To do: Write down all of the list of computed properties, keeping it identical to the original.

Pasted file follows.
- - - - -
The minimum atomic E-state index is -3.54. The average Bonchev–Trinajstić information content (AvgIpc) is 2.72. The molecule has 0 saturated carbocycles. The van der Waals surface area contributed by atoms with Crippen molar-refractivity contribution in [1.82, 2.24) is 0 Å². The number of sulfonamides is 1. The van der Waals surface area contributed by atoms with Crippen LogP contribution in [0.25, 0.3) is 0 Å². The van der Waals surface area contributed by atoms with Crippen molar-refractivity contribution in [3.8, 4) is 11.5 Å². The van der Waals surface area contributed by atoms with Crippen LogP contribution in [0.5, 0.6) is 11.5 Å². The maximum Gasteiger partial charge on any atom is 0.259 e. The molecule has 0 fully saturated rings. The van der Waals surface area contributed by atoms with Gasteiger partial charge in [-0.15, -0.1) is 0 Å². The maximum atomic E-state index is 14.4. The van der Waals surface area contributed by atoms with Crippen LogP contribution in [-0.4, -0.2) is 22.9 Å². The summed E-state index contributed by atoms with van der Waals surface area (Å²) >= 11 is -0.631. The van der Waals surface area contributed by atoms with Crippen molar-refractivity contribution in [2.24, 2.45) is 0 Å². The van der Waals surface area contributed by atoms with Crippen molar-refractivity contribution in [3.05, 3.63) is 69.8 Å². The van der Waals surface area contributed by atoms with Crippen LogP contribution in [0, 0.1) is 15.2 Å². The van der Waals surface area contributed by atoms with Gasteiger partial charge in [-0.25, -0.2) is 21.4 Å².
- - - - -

The minimum atomic E-state index is -3.54. The average Bonchev–Trinajstić information content (AvgIpc) is 2.72. The molecule has 0 saturated carbocycles. The van der Waals surface area contributed by atoms with Crippen molar-refractivity contribution in [1.82, 2.24) is 0 Å². The number of sulfonamides is 1. The van der Waals surface area contributed by atoms with Crippen LogP contribution in [0.25, 0.3) is 0 Å². The van der Waals surface area contributed by atoms with Crippen molar-refractivity contribution in [3.8, 4) is 11.5 Å². The van der Waals surface area contributed by atoms with Crippen LogP contribution in [0.5, 0.6) is 11.5 Å². The maximum Gasteiger partial charge on any atom is 0.259 e. The molecule has 0 fully saturated rings. The van der Waals surface area contributed by atoms with Gasteiger partial charge in [-0.15, -0.1) is 0 Å². The maximum atomic E-state index is 14.4. The van der Waals surface area contributed by atoms with Crippen LogP contribution in [-0.4, -0.2) is 22.9 Å². The summed E-state index contributed by atoms with van der Waals surface area (Å²) >= 11 is -0.631. The van der Waals surface area contributed by atoms with Crippen molar-refractivity contribution in [2.24, 2.45) is 0 Å². The van der Waals surface area contributed by atoms with Crippen molar-refractivity contribution in [3.05, 3.63) is 69.8 Å². The van der Waals surface area contributed by atoms with Crippen LogP contribution in [0, 0.1) is 15.2 Å². The van der Waals surface area contributed by atoms with Gasteiger partial charge in [-0.25, -0.2) is 21.4 Å².